https://www.accesstoinsight.org/tipitak ... .than.html


The Buddha is obviously talking about the physical body in the first paragraph (there is no possibly reason to think otherwise)... we then have to believe that the Buddha switched 'kaya's' meaning to 'body of mind' in the following section. No warning and no simile that indicates that this is happening.

The meditator is entering jhana at the end of the first paragraph (with his tranquil body (physical))

It amazes me that obviously intelligent people could think the Buddha so obtuse and misleading to think he means anything other than body (physical).
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Re: suttas where mind and body (31 body parts of meditator) dichotomy is incontrovertible, exposing Abhidhamma incoheren

Post by Ceisiwr »

BrokenBones wrote: Tue May 04, 2021 11:38 pm ...
When someone is approaching access concentration, let alone Jhana, the mind becomes increasingly still. In that developing stillness the physical body begins to fade away, as does a sense of “you” and “you” doing anything.
“The mental and material are really here,
But here there is no human being to be found,
For it is void and merely fashioned like a doll—
Just suffering piled up like grass and sticks.”


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Re: suttas where mind and body (31 body parts of meditator) dichotomy is incontrovertible, exposing Abhidhamma incoheren

Post by BrokenBones »

Ceisiwr wrote: Tue May 04, 2021 11:57 pm
BrokenBones wrote: Tue May 04, 2021 11:38 pm ...
When someone is approaching access concentration, let alone Jhana, the mind becomes increasingly still. In that developing stillness the physical body begins to fade away, as does a sense of “you” and “you” doing anything.
This does not address my posting at all.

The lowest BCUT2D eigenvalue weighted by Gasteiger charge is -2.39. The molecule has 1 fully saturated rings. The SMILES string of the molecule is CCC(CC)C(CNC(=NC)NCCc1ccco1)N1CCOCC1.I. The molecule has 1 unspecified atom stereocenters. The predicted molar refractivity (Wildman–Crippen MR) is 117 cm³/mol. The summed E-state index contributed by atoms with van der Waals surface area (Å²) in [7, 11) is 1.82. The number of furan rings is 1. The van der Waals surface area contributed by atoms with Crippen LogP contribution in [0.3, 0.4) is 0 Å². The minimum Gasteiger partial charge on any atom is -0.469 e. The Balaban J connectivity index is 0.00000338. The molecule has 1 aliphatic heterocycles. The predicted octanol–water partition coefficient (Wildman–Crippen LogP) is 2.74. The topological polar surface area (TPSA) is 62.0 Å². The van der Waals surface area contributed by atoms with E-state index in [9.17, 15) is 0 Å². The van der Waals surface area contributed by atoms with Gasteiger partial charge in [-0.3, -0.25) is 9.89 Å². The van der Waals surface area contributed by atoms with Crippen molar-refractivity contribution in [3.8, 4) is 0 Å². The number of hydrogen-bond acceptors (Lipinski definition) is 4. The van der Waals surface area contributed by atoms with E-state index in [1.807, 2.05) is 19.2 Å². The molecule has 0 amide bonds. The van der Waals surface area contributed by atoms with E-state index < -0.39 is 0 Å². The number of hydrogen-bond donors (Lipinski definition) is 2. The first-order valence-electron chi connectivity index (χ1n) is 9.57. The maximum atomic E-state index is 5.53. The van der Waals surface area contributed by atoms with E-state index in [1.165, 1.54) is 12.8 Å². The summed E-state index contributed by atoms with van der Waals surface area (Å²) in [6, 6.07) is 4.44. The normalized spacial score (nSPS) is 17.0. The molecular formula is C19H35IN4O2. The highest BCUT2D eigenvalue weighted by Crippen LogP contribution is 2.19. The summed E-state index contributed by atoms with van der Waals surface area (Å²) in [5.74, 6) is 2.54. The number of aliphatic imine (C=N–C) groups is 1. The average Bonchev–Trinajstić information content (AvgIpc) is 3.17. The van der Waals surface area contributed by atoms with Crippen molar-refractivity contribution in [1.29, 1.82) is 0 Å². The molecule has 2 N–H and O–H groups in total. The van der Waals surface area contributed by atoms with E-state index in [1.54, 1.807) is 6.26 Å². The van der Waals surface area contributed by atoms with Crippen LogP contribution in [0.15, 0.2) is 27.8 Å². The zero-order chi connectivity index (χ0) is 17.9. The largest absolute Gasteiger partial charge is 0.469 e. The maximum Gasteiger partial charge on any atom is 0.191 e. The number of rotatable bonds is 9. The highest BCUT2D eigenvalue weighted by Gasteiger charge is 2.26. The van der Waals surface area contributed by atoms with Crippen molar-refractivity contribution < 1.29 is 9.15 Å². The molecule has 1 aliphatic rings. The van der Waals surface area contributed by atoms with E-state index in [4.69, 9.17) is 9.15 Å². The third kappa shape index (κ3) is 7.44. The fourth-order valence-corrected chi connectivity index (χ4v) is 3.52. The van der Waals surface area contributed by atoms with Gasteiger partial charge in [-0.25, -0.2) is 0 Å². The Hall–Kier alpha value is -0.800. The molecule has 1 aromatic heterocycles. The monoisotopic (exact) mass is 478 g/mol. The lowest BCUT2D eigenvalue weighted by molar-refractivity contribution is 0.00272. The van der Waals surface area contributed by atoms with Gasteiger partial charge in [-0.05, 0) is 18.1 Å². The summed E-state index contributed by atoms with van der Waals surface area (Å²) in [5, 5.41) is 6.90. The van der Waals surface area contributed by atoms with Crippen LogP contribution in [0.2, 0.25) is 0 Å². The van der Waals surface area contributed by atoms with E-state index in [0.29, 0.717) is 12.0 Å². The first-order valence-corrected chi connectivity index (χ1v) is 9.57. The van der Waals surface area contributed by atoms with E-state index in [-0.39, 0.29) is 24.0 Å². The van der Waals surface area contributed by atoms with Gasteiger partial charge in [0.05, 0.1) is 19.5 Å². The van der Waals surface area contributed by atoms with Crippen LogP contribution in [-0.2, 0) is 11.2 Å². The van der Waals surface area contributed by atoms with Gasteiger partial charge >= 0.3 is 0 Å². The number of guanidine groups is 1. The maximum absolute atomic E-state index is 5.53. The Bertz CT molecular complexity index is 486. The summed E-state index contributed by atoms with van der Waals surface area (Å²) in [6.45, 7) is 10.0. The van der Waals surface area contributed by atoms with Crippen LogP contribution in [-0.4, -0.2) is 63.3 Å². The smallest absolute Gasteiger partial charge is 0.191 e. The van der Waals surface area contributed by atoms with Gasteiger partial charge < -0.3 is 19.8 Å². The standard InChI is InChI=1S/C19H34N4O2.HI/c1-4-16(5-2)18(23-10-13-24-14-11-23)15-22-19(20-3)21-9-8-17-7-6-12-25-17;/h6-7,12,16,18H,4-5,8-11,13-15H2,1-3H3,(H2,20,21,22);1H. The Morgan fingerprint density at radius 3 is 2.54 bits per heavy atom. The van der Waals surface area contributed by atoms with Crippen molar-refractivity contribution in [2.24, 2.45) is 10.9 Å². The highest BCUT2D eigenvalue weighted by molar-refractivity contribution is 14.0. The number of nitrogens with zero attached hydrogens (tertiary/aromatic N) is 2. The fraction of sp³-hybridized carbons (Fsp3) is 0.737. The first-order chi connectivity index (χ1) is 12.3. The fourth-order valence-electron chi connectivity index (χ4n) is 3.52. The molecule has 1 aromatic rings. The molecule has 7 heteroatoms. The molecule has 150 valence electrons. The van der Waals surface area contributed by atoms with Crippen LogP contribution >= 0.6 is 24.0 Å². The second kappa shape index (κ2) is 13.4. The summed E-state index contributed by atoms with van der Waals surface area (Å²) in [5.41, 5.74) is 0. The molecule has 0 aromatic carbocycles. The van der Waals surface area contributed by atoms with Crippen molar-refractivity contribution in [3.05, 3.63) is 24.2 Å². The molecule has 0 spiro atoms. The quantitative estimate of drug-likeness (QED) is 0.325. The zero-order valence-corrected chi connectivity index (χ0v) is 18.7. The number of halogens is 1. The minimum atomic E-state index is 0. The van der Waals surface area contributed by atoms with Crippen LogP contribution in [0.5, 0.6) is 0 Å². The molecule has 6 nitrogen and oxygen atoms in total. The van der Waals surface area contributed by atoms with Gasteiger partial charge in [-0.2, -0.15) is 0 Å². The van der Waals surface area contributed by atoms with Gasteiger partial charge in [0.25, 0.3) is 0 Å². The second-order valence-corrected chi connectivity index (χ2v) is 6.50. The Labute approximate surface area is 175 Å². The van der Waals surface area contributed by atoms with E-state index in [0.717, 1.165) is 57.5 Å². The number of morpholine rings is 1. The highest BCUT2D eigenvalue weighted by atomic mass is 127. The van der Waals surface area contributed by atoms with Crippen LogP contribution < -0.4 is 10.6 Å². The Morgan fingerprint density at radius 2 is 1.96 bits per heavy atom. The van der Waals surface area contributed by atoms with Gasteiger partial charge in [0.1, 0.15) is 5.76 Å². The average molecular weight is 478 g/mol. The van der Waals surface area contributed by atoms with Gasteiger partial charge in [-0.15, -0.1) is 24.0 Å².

Where in the sutta I quoted is any of this suggested?

Body fading? Sense of 'you' fading? Access concentration?

If you want to ignore the sutta that's fine but you can't rewrite it to suit your view.
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Ceisiwr
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Re: suttas where mind and body (31 body parts of meditator) dichotomy is incontrovertible, exposing Abhidhamma incoheren

Post by Ceisiwr »

BrokenBones wrote: Wed May 05, 2021 12:14 am
Ceisiwr wrote: Tue May 04, 2021 11:57 pm
BrokenBones wrote: Tue May 04, 2021 11:38 pm ...
When someone is approaching access concentration, let alone Jhana, the mind becomes increasingly still. In that developing stillness the physical body begins to fade away, as does a sense of “you” and “you” doing anything.
This does not address my posting at all.

Where in the sutta I quoted is any of this suggested?

Body fading? Sense of 'you' fading? Access concentration?

If you want to ignore the sutta that's fine but you can't rewrite it to suit your view.
Here:

“Enraptured, his body grows tranquil. His body tranquil, he is sensitive to pleasure. Feeling pleasure, his mind becomes concentrated.”

Interestingly, if I recall correctly, in the Upanishads Atman can also mean “body”. Perhaps a memory of this was retained in the suttas via the “mind made body”? Point being, “body” had a diverse range of meaning back then. This is also true today.